Recently, a surprising accident happened in a laboratory, which led to a breakthrough in physics. Its emergence not only solved a problem that lasted for more than half a century, but also had a significant impact on the development of quantum computers and sensors.
Nuclear magnetic resonance pioneer Nikolay Blumberg, who won the Nobel Prize in physics for laser spectroscopy, put forward an idea in 1961. He thought we might be able to control the nucleus of a single atom with just one electric field.
However, this goal has not been achieved for many years. Until recently, in a paper published in nature, a group of Australian engineers announced that they had achieved this feat unexpectedly.
Andrea Morello, a professor of Quantum Engineering and co-author of the paper, said the discovery shakes the paradigm of nuclear magnetic resonance and means that we now have a way to build quantum computers using the spin of a single atom. This method does not need any oscillating magnetic field to operate.
In addition, we can use these nuclei as extremely accurate electric and magnetic field sensors, or use them to answer basic questions in quantum science. Nuclear magnetic resonance is one of the most widely used techniques in modern physics, chemistry, even medicine and mining.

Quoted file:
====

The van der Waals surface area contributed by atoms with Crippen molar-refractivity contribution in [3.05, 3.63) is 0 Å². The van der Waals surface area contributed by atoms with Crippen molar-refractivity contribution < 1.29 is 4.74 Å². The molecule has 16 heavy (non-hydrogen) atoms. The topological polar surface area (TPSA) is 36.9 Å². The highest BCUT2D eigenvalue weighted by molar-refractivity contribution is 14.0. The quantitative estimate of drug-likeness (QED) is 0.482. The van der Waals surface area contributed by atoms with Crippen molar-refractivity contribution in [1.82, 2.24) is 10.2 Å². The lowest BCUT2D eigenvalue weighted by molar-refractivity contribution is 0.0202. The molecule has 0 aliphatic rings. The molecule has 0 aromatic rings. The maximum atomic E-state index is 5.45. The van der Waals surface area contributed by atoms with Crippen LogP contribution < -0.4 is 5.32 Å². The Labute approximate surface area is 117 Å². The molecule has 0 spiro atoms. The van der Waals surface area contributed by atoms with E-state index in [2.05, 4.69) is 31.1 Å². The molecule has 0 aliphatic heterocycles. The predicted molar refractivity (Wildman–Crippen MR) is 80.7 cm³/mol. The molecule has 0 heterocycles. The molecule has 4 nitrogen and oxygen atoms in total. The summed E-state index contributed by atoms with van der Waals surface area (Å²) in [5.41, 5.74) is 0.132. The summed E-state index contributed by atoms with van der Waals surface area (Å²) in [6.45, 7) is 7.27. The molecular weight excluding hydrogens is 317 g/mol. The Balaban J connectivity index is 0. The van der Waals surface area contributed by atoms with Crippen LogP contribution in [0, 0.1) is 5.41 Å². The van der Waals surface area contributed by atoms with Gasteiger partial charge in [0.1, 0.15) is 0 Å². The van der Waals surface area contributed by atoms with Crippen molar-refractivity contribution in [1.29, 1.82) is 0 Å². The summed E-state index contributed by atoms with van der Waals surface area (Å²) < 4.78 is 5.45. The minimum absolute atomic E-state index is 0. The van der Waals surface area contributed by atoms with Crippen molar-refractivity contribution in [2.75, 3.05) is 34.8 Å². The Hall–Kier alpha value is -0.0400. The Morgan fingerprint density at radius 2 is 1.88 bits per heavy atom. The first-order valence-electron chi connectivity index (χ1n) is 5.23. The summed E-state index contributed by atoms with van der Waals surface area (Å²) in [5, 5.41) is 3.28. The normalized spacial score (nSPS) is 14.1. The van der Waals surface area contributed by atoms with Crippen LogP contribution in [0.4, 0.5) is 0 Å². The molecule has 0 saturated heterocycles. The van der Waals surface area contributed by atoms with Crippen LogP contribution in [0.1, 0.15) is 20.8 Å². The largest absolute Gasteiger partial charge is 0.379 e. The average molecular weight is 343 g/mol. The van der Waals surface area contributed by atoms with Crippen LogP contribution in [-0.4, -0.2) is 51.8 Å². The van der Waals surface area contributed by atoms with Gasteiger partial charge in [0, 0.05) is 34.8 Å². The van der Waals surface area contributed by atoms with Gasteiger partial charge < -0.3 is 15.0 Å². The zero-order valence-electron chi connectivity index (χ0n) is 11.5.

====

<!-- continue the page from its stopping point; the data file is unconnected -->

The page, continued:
It can be said that nuclear magnetic resonance is a very effective technology for many applications. However, for some specific applications, it is disadvantageous to rely on the magnetic field to control and detect the nucleus.
“This landmark result will open up a treasure house of discovery and application,” Professor morrow said The system we created is complex enough to allow us to study how the classical world was born out of a quantum field.
In addition, we can make use of its quantum complexity to construct electromagnetic field sensors with greatly improved sensitivity. All of this can be controlled in a simple silicon electronic device by applying a small voltage to the metal electrode.
It is worth mentioning that Andrea Morello is not only a professor of Quantum Engineering Science at the University of New South Wales, but also a project manager at Sydney’s Centre for advanced technologies in quantum computing and communications, which is dependent on the University of New South Wales.
In August 2017, she established the first quantum computing company in Australia, silicon quantum computing Ltd., to promote the development and commercialization of quantum computers.